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Good service used to mean something different than it does today. Good service used to be friendly representatives, people who would do everything they could to solve a customer’s problem, and always made the customer’s business a priority. That has completely changed.
Today, good service means the fastest, best, least lagging, always available, always up, never down, most reliable Internet connection possible. If that sounds too modern for you, you are not part of the majority of American consumers who prefer that kind of service, and that is fine. But a majority of Americans do not care how hard a company tries to deliver, or how personal they are during the process, Americans want results and they want them fast.
Research suggests that 25% of people will abandon a website that takes longer than 4 seconds to load. Amazon found that just 100 milliseconds of extra load time cost them 1% in sales. Those statistics, as profound as they are, pale in comparison to video buffering.
Users hate video buffering. Just one instance of buffering decreases video consumption by 39%. This is a real problem for companies in the video distribution space. And since all brands are media companies today this pretty much applies to everyone.
No A For Effort
“The Internet is a competitive place and brands and media companies do not get awards for making a good effort,” says Nathan Barnett, a network expert and founder of Swarmify, a video delivery platform. “Your video content can be amazing and no one will watch it if the playback lags.”
Video lag, or buffering, can be caused by a few different variables. For starters, your home Internet could be too slow to handle the HD video you are trying to watch. But if you live in a major city and are not leeching Internet from your neighbor, that probably is not the issue. Netflix offers a quick and easy way to test your Internet speed through their service Fast.com. If you are getting 5 Mbps, your home Internet is probably fast enough to stream most content.
More commonly, the issue is the fault of the media company distributing the video you are trying to watch. Video delivery relies on having a close and open route from its server to your computer. That means that if you are in New York City watching a Hulu video, you are not streaming that video from their servers in Santa Monica, California. Instead, the video is likely being hosted on servers much nearer to home, possibly in New York City itself. This method is done by using what is called a Content Delivery Network (CDN).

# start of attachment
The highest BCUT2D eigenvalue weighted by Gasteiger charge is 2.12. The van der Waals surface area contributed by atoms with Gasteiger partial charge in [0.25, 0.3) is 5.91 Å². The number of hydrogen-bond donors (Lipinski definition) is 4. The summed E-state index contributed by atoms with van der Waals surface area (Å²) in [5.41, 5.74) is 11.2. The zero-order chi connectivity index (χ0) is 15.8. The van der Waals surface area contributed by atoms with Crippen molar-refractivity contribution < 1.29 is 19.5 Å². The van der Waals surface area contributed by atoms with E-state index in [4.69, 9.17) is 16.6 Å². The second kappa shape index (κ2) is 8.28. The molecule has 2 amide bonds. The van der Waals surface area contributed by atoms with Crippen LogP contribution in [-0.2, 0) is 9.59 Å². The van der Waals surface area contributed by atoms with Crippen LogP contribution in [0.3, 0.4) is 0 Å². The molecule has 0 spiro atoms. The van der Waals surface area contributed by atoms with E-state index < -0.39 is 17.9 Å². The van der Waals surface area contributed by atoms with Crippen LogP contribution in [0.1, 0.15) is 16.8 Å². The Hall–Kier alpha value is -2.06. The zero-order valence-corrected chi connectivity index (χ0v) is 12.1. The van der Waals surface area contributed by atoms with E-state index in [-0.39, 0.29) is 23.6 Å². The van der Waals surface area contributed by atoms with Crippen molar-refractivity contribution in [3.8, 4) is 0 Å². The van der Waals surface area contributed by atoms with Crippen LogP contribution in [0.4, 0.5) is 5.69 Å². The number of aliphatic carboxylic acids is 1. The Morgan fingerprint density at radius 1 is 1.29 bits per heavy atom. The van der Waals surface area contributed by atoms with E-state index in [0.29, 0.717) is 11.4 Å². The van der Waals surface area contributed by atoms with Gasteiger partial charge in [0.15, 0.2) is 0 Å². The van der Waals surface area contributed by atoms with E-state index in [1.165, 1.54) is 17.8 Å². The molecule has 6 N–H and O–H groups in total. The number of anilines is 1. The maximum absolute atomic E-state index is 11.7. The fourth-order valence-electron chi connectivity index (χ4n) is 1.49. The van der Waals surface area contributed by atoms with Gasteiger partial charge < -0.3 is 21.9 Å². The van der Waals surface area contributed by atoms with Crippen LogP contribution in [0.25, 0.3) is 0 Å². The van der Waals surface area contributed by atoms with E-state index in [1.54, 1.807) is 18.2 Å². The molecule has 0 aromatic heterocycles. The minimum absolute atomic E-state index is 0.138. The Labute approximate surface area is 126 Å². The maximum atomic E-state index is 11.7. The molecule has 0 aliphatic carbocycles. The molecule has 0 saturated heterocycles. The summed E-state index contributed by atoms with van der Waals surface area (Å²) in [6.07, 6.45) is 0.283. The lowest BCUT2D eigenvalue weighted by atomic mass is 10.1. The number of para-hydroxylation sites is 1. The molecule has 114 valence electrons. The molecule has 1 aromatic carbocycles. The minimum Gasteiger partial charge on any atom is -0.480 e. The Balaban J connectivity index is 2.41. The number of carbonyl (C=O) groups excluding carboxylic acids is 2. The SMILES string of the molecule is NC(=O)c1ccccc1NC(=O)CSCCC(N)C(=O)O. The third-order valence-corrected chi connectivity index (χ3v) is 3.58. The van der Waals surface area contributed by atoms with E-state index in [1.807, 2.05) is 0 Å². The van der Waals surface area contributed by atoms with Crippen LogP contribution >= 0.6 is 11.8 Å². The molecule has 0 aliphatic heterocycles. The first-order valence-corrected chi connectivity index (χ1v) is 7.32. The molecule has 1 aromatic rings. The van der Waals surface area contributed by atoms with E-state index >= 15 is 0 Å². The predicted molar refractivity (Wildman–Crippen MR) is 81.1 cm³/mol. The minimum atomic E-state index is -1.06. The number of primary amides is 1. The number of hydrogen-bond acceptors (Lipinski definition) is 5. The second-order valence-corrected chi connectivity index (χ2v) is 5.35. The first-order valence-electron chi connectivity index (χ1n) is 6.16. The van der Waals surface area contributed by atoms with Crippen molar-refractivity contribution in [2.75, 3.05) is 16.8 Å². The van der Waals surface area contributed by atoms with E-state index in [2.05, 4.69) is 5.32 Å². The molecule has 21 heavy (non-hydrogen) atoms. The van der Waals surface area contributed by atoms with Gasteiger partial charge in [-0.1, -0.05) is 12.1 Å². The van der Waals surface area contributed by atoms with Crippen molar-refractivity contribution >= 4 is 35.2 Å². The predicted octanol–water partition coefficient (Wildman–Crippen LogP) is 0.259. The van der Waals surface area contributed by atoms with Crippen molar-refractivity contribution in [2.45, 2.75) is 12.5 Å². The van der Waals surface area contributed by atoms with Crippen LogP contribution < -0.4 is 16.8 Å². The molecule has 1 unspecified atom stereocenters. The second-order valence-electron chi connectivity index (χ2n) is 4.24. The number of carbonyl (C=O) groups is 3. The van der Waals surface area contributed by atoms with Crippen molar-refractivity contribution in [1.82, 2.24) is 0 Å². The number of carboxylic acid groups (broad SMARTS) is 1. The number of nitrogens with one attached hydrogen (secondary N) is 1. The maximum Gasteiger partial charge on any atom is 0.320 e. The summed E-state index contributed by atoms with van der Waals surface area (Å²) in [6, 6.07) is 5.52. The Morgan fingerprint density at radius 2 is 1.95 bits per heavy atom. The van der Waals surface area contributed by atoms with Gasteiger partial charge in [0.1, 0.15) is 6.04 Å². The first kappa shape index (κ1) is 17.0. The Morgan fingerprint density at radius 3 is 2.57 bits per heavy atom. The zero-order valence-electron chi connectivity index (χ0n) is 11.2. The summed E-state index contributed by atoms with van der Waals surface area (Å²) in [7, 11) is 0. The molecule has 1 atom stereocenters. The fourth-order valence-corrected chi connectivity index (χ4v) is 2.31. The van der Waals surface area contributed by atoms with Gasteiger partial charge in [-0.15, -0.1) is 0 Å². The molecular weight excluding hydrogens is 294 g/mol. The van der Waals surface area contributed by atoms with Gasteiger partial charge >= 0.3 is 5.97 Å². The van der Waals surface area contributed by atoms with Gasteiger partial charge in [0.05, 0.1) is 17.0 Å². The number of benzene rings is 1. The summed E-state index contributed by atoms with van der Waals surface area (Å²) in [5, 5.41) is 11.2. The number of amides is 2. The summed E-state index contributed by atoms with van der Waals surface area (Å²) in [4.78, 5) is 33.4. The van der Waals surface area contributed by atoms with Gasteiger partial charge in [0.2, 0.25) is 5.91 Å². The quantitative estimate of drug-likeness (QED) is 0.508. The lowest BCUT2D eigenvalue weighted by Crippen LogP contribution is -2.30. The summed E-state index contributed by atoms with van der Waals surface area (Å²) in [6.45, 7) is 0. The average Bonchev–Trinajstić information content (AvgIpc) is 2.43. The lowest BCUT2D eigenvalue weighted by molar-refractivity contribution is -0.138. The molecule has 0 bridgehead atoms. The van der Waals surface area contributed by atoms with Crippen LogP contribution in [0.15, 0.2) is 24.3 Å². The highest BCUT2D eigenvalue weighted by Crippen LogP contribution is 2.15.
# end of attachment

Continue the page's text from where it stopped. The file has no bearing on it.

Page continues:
“Media companies commonly rely on content delivery networks, or CDNs,” explains Barnett. “To reduce latency, they host their content on servers all over the country, even around the world. The further a file has to travel, the slower the playback will be for the video consumer.”
Not the Final Answer
Latency is the enemy of brands and media companies. But CDNs are not the final answer. Being close to the end destination does not guarantee that a video file will arrive uninterrupted. The route that a file takes can become clogged with other files, a particularly serious problem when many computers are trying to access the same file from the same source.
“If you’re a service provider on the Internet and you need to maintain a certain level of performance for your users; you need to know where there are accidents, traffic congestion, construction,” writes Larry Seltzer. “Basically, where are the fastest routes between you and your users?”
The solution could be more agile networks, a system that functionally allows traffic to change lanes when it gets busy. With more route options to arrive at the same destination, jams can be avoided. Barnett says agility is the key, and it is something that CDNs lack. And according to a recent study, creating this type of agile network is a hot job market right now in the US as well.
“A CDN gets your content close to the end destination, but it does not guarantee that there will not be traffic jams along the way. That is why it is important to have an agile network, one that lets traffic move into un-congested space.”
Brands and media companies that lack the budgets of major video distribution companies like YouTube and Netflix can be priced out of upgrading their CDNs. Agility is an affordable route to decreasing lag and keeping up with the competition. They are under immense pressure from consumers, not to answer calls with a human voice, but to cut milliseconds out of lag time.
This small difference can dictate who stays and who goes in the race to provide the best, and presumably the most-relevant content.
This article originally appeared on Forbes.